• Mon. Jun 17th, 2024

Only a marginal improvement in toxicity in air in 2023 over 22, far better than Delhi: Study | Mumbai News

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MUMBAI: A comparison of carcinogenic PM 2.5 levels in Mumbai’s air between 12 months of 2022 and that of outgoing 2023 by Climate Trends (CT), a research-based consulting and capacity building initiative on environment-based issues, suggested that only four months of 2022 met pollution targets to achieve better quality air while in 2023 the same pollution standards could be achieved for a six months period.It may be mentioned here that the four months of winter starting from November till February show maximum pollution in air in major Indian cities.
“The marginal 0.3 percent decrease in pollution levels across the year warrants a detailed evaluation of air quality management strategies to achieve depollution of Mumbai’s air. Despite a slight improvement, the limited reduction underscores the persistent challenges and the need for more robust interventions,” the CT analysis, based on the central pollution control board (CPCB) data, said. However, Mumbai’s pollution levels remained far better in 2023 than Delhi which is considered as one of the top polluted cities in the world.
“In 2023, Delhi experienced a surge in winter pollution compared to 2022, attributed to factors like meteorological conditions and increased emissions. Conversely, pollution levels in other pre-monsoon months decreased, possibly due to metrology and other factors. This shift underscores the need for targeted interventions to address specific seasonal challenges,” the analysis stated further. Meanwhile, on Sunday, the last day of 2024, the air quality index of Mumbai remained at moderate level with only Chembur and Govandi remaining in poor AQI range.
It may be mentioned here that post heavy pollution in November, the state pollution control board (MPCB) with the help of Brihanmumbai Municipal Corporation (BMC) took stringent actions such as closure of construction sites and ready mix concrete plants, and smaller and bigger industrial installations for not taking requisite measures to arrest dust and smoke. Similarly, they stopped entry of eight year old commercial vehicles besides suggesting proactive measures to convert crematoria into electric burning facilities and change bakery ovens to greener modes. They also used recycled sewage water, mainly after the tertiary treatment, for cleaning of roads across Mumbai to reduce the dust pollution due to vehicles. However, experts recommend such moves for a longer period to achieve sustainable results.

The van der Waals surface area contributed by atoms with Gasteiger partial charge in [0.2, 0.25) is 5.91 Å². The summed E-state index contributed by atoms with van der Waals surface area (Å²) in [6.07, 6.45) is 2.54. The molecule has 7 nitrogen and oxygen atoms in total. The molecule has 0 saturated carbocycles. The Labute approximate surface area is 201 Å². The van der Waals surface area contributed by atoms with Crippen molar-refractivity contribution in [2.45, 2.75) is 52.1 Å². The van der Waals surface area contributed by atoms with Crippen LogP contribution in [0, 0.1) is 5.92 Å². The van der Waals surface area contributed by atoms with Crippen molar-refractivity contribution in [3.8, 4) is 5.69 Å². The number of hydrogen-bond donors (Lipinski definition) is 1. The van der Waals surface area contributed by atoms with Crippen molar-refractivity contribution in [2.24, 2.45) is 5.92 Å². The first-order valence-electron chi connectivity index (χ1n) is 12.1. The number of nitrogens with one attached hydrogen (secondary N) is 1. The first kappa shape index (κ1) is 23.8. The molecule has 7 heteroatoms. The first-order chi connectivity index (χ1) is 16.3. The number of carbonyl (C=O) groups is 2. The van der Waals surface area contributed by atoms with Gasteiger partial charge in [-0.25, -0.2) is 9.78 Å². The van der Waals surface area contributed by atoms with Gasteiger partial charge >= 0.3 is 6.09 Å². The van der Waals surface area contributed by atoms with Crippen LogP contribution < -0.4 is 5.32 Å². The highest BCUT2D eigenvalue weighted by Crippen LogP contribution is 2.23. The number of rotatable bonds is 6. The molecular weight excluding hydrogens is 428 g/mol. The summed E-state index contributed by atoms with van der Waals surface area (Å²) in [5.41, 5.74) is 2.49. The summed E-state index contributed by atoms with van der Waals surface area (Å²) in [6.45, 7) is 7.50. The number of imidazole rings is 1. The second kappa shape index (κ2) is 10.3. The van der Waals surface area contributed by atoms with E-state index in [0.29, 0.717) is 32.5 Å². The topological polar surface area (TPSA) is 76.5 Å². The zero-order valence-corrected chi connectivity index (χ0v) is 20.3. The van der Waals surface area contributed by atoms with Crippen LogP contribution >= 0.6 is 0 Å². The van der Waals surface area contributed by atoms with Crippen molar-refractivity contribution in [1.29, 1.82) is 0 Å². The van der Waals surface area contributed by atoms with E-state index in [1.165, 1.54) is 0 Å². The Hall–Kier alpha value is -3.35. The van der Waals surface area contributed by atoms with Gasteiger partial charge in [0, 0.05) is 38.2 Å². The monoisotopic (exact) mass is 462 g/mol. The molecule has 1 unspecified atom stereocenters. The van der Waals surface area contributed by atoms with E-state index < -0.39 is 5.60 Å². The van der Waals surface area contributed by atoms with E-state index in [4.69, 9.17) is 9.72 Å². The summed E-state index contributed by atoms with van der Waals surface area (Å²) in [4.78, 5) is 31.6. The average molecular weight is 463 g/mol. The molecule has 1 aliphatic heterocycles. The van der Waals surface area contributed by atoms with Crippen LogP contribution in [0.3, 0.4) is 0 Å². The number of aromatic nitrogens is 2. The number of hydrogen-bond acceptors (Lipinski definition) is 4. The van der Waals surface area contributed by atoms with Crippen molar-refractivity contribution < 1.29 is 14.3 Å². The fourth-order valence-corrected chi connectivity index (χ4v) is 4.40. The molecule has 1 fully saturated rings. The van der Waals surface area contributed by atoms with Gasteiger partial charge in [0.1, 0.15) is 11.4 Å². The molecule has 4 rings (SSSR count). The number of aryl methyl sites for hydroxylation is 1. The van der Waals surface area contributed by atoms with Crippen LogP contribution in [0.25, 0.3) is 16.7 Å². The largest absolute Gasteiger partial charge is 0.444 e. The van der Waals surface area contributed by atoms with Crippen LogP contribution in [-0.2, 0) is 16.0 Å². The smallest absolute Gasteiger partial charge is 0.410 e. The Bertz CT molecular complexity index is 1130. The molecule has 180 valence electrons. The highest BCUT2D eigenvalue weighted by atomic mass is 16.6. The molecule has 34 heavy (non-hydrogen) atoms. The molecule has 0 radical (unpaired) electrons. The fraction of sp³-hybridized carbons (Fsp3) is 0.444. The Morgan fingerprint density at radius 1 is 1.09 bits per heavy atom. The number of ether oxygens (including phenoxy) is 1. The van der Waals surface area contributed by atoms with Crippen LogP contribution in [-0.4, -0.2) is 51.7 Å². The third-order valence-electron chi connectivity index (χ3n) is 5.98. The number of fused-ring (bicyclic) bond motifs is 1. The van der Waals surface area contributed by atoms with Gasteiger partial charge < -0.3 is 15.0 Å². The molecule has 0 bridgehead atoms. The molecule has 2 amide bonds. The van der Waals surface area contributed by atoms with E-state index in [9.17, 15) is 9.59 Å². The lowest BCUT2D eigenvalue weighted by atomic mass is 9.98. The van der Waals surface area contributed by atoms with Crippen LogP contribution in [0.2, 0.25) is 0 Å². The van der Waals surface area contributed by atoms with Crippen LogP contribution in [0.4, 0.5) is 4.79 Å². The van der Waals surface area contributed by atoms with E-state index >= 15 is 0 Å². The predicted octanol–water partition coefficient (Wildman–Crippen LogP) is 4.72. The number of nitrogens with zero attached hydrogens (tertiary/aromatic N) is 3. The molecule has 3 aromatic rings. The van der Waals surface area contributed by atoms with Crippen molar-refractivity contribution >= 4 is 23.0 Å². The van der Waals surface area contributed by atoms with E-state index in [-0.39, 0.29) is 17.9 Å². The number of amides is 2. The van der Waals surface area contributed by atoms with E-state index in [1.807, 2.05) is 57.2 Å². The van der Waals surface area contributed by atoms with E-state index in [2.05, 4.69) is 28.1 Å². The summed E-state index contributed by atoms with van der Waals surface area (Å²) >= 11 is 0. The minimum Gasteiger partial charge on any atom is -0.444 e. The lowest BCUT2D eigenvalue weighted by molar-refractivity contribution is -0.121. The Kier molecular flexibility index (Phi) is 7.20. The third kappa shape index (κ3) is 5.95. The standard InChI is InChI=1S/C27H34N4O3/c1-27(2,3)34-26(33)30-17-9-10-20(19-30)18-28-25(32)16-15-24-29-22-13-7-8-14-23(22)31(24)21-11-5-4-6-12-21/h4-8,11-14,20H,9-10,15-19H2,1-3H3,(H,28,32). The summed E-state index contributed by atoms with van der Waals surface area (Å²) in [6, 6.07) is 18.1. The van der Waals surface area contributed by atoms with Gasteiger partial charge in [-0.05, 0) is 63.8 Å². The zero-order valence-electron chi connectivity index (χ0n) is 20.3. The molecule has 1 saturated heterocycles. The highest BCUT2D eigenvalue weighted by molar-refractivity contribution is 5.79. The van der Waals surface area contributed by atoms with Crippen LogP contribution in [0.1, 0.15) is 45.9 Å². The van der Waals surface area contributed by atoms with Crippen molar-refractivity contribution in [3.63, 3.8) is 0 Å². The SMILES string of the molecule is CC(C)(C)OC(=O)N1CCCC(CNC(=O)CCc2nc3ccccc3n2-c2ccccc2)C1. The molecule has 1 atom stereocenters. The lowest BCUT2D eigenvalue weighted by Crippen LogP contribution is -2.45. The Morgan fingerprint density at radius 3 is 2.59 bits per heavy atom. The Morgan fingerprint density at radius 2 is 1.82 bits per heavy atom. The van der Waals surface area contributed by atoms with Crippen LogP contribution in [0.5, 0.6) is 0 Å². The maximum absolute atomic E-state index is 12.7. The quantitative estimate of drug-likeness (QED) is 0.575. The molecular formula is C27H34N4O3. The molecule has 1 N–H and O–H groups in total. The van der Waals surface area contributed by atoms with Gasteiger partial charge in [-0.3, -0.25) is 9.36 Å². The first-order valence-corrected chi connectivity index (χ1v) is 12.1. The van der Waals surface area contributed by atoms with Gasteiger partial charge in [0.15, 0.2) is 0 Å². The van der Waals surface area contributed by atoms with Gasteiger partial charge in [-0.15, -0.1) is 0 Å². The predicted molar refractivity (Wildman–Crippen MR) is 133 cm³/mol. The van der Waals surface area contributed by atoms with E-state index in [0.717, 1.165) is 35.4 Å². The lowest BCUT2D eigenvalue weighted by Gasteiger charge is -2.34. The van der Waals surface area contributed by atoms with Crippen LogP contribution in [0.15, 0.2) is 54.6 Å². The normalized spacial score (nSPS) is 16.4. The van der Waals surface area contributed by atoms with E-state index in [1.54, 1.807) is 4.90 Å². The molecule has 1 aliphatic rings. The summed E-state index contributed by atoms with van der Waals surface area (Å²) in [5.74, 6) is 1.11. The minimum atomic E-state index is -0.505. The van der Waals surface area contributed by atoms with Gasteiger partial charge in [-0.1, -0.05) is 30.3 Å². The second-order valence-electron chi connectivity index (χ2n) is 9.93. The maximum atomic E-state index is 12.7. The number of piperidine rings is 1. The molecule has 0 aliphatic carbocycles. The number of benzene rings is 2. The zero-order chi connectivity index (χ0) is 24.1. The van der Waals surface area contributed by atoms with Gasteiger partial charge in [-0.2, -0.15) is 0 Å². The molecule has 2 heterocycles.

However, recently the Respirer Reports (RR), an arm of Respirer Living Sciences (RLS),a climate-tech platform that provides actionable data to achieve cleaner air, in its recent analytical study had revealed that Mumbaikars had better quality air this month (december) compared to December of the last four years. In november 2023, however, the RR analysis said, a marginal rise was visible in PM 2.5 against november 2019, thanks to the weather patterns and diwali crackers other than smoke and dust from vehicles and construction sites.
The carcinogenic or toxic particulate matter PM 2.5 is nothing but a fine particulate matter which is less than 1/30th the width of a strand of human hair and can directly get injected into the human bloodstream upon respiration. In November, Bandra Kurla Complex, with a PM2.5 of 86.2 μg/m3 (>17 times the WHO safe limit of 5ug/m3), was the city’s most polluted place while in the ongoing December (till Dec 25), Shivaji Nagar in Govandi, with a PM2.5 of 93.6 μg/m3 (>18 times the WHO safe limit), remained the most polluted place, the RR report said. PM 2.5 is measured in ug/m3 that stands for microgram (one millionth of a gram) per cubic meter of air.
Interestingly, a separate study by IIT-B and International Society of Exposure Sciences (ISES), USA had also pointed out that PM2.5 levels on Diwali night in November this year were 2.8 times higher than non-Diwali night and 2.1 times higher over Diwali day indicating the impact of active firework period on PM2.5 concentration, considered as toxic for human health. According to IIT-B and ISES festive fireworks elevated harmful chemical constituents such as oxides of nitrogen, oxides of sulphur, nickel, chromium and lead in air in the residential areas.
“According to RR analysis in November 2022, Deonar, with a PM2.5 of 102.6 μg/m3 (>20 times the WHO safe limit), was the most polluted place in Mumbai while in December 2022 Colaba, with a PM2.5 of 177.6 μg/m3 (>35 times the WHO safe limit), was the most polluted place in the city,” RR report had said.



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